I have just finished an oil painting of Brick Lane Market. Well technically it is Sclater Street although most people will know it as part of the Brick Lane market. It’s just tucked around the corner a wee bit. Blink and you’ll miss it.
It is certainly the poorer cousin of Brick Lane Market proper, I assume because of its isolated location. Many of the items on sale tend to reflect this rather reduced status. The majority of stalls appear to have no particular theme to them. A 70’s food mixer will be placed next to 10 bottles of Polish bathroom cream cleaner, which nudges incongruously up against an office printer displaying a hand written sign that proclaims ‘With 4 cartridges!’ I suppose to sum it all up this is a market of books, burgers and brick-a-brack.
This chaos of commerce however generates its own quite unique sense of itself. It’s a place to get a bargain, you don’t need to be cool to feel welcome and you can potter about for ages without the slightest clue of what maybe for sale. To illustrate this point I bought from a single trestle table, a light bulb, a tie pin from the 1960’s and a can of Coke. What’s there not to like!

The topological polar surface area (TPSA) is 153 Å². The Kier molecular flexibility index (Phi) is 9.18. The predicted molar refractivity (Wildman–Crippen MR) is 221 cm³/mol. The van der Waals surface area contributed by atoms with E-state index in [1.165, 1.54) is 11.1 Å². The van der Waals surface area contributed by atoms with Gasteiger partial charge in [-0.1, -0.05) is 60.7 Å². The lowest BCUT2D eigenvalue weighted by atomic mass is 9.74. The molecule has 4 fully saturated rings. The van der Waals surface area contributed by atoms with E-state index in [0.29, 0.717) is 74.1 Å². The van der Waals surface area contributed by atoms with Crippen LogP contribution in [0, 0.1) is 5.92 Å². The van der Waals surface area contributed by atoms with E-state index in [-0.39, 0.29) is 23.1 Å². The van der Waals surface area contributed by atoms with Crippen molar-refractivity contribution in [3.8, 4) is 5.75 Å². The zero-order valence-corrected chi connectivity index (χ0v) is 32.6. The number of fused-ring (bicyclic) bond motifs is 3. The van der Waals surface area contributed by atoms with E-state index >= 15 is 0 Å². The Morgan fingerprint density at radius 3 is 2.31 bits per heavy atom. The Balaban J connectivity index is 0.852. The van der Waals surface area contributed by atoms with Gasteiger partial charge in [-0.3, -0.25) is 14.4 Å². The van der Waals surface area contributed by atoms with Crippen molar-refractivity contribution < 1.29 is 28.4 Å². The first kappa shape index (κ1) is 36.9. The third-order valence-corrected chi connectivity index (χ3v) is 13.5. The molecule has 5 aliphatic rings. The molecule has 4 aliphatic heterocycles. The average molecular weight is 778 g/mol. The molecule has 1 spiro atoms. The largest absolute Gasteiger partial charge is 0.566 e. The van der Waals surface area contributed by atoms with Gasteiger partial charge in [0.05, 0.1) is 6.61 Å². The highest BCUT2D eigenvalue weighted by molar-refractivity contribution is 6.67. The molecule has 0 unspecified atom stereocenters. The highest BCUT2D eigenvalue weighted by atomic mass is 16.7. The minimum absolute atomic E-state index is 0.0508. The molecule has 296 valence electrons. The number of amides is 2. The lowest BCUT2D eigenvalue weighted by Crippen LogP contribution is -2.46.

It won’t be here for long though because this part of London is in transition. It is as they used to say ‘On the up’: The more modern term being ‘Area Regeneration’. Of course the significant word here is ‘Area’. As with most regeneration projects it is for the ‘area’ and not for the people who already live there or indeed those who want to sell their Polish cream cleaner. They will have to go elsewhere. Unless of course they can pay the 300%+ rent rises. If they can I am sure they will be very welcome. Come on in, but do wipe your feet!
Why regeneration? On the left side of the painting is a railway embankment. This links up rather tidily with two new lines. Crossrail, which links London East to West, and another North South Line built by London Overground. Not to mention it is right on the door step of both of London’s financial districts, 20 minutes from the Channel Tunnel link and so on. In effect, ripe for the picking.
Like any area in transition there are quite distinctive parts. On the south side can be found the Bengali community that replaced the Jewish community in the mid 20th Century, and in the north side you will find the not so young Shoreditch trendies on fixed wheel geared bikes winging from media meeting to media meeting. This little market is jammed in between the two and its only real demography appears to be poverty which can be found in all shapes, ages and sizes.
I drew the main part of the market and some of the locals: A friendly atmosphere. I considered removing the four meter graffiti monkey head malevolently leering over us. In the end however, I felt it was a rather fitting metaphor for the fate of this small community so in he stays, watching and waiting.